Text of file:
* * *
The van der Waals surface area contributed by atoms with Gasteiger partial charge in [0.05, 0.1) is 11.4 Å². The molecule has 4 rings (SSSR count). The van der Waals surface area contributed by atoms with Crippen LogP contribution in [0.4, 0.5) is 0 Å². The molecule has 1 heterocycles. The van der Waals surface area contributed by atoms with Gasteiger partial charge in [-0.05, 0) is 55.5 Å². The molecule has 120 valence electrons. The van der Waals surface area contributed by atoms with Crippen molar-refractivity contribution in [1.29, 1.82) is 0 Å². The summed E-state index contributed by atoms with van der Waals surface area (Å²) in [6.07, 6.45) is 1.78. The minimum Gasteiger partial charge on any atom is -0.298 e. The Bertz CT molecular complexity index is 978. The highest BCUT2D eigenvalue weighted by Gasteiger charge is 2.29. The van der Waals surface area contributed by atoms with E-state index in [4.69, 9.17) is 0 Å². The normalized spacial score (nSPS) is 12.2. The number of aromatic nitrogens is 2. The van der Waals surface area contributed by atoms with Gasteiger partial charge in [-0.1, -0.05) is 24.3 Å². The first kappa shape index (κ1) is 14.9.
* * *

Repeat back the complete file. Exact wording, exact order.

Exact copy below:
The van der Waals surface area contributed by atoms with Gasteiger partial charge in [0.05, 0.1) is 11.4 Å². The molecule has 4 rings (SSSR count). The van der Waals surface area contributed by atoms with Crippen LogP contribution in [0.4, 0.5) is 0 Å². The molecule has 1 heterocycles. The van der Waals surface area contributed by atoms with Gasteiger partial charge in [-0.05, 0) is 55.5 Å². The molecule has 120 valence electrons. The van der Waals surface area contributed by atoms with Crippen molar-refractivity contribution in [1.29, 1.82) is 0 Å². The summed E-state index contributed by atoms with van der Waals surface area (Å²) in [6.07, 6.45) is 1.78. The minimum Gasteiger partial charge on any atom is -0.298 e. The Bertz CT molecular complexity index is 978. The highest BCUT2D eigenvalue weighted by Gasteiger charge is 2.29. The van der Waals surface area contributed by atoms with E-state index in [4.69, 9.17) is 0 Å². The normalized spacial score (nSPS) is 12.2. The number of aromatic nitrogens is 2. The van der Waals surface area contributed by atoms with Gasteiger partial charge in [-0.1, -0.05) is 24.3 Å². The first kappa shape index (κ1) is 14.9.